Science Policy Should Be Independent Of Political And Ideological Concerns

A half-century ago, United States Gen. George V. Strong wrote a letter denying Albert Einstein a security clearance to work on the Manhattan Project. The general apparently based his decision on allegations that the physicist was an "extreme radical" and would be a security risk. He was neither of these. Nevertheless, he was at the center of the most striking effort to smuggle ideology into science in U.S. history. Unfortunately, the practice seems to persist. The Bush administration last year

Kenneth Goodman
Mar 3, 1991

A half-century ago, United States Gen. George V. Strong wrote a letter denying Albert Einstein a security clearance to work on the Manhattan Project. The general apparently based his decision on allegations that the physicist was an "extreme radical" and would be a security risk. He was neither of these. Nevertheless, he was at the center of the most striking effort to smuggle ideology into science in U.S. history. Unfortunately, the practice seems to persist.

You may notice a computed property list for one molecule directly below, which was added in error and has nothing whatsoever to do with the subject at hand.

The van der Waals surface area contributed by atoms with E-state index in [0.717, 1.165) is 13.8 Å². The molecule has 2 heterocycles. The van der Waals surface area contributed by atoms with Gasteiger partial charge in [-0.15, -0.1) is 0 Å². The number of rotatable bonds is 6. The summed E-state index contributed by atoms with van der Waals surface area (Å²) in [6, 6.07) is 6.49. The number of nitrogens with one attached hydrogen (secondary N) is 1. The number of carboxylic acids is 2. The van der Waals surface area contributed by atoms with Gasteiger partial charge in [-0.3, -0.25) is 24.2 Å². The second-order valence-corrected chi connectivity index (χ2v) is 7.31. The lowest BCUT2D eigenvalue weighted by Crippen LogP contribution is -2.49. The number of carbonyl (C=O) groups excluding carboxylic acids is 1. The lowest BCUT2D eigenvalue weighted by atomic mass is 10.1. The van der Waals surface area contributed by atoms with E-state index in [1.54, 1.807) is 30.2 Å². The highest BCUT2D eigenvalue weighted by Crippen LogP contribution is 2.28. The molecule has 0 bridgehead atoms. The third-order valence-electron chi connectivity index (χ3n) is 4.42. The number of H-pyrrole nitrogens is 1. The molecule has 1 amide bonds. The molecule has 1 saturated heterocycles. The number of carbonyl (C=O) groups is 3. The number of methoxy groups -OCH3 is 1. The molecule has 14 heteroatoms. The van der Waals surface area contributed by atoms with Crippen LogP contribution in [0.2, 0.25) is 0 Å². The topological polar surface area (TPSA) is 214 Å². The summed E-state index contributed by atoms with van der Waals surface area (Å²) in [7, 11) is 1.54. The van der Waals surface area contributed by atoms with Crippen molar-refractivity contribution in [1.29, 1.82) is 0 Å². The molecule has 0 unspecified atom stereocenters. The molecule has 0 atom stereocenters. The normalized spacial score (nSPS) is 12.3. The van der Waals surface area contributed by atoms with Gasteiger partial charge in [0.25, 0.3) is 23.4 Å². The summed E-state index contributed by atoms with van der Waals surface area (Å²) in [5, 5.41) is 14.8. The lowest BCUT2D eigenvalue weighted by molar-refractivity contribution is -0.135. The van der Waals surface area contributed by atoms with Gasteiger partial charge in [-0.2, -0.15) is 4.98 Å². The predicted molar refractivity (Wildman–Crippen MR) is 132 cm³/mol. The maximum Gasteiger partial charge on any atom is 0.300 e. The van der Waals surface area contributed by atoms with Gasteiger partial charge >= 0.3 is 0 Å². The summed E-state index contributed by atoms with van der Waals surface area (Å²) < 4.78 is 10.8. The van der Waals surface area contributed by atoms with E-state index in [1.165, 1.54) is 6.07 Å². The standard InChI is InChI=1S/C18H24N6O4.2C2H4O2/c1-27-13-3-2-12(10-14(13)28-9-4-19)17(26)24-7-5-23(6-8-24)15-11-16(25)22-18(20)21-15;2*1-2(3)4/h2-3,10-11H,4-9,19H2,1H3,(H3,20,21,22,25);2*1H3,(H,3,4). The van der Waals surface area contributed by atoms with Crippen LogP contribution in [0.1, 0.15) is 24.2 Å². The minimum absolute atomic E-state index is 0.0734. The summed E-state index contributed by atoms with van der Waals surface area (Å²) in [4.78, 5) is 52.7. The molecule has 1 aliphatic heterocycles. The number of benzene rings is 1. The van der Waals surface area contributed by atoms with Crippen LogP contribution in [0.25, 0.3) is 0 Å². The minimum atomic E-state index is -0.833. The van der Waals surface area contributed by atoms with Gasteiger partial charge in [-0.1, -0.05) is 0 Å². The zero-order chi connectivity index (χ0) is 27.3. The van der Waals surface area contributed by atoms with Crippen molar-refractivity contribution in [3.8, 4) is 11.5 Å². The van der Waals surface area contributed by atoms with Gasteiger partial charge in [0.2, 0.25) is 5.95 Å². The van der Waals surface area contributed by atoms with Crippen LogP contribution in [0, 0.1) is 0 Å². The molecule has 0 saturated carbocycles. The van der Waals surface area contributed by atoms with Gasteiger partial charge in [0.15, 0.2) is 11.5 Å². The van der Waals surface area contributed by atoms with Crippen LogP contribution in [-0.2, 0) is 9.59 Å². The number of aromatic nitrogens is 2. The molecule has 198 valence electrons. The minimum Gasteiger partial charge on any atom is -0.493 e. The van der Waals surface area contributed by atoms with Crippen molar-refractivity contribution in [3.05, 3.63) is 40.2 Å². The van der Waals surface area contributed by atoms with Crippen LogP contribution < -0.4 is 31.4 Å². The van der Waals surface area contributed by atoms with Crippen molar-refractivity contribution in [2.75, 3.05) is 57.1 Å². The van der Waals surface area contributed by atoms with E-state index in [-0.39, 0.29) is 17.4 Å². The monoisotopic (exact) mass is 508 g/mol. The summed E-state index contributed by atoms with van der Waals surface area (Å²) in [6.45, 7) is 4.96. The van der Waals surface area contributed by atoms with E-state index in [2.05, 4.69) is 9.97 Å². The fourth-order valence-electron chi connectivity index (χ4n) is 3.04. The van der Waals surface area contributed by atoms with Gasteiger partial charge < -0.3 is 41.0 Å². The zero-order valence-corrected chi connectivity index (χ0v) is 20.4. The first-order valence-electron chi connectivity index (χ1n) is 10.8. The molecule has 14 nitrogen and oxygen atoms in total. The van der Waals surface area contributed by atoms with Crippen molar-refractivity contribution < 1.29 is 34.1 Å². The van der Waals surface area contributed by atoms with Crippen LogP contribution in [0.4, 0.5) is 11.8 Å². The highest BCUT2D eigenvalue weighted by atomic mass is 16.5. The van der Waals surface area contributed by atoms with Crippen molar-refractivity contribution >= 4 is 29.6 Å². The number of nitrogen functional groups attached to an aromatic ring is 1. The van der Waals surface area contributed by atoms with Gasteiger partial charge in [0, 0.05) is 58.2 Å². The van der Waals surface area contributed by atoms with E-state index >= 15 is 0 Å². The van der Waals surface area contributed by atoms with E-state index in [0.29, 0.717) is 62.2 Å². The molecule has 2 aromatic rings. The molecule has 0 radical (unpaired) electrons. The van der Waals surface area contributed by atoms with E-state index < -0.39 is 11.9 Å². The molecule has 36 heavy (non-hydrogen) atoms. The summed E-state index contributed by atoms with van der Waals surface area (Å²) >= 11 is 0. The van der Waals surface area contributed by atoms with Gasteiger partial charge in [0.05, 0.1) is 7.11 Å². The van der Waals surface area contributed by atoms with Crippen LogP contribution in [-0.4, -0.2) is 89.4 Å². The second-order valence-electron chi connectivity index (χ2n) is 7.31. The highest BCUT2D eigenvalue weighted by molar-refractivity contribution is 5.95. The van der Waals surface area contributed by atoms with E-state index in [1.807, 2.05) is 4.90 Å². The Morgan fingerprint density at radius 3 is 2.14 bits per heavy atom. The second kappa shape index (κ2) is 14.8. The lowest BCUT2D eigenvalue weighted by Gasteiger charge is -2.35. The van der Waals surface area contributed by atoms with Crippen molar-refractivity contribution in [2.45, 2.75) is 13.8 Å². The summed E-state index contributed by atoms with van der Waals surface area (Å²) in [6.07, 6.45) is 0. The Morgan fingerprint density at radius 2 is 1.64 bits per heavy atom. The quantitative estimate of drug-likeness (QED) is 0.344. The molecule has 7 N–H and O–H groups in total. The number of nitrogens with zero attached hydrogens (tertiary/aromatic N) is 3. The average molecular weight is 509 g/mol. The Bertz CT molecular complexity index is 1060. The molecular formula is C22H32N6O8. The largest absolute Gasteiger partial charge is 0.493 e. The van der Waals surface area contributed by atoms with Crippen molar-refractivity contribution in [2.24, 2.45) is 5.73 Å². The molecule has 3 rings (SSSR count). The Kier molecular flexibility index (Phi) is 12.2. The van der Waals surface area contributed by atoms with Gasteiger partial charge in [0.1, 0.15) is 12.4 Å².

The Bush administration last year indefinitely extended a ban on federal financial support for experiments using fetal tissue. Use of the tissue, obtained from elective abortions, was strongly opposed by antiabortion groups. Those who support the research suggest that the investigations could advance the treatment of diabetes and Parkinson's and Alzheimer's diseases.

The decision by the Department of Health and Human Services (HHS) has been criticized as ideologically motivated, and it is. What is common...

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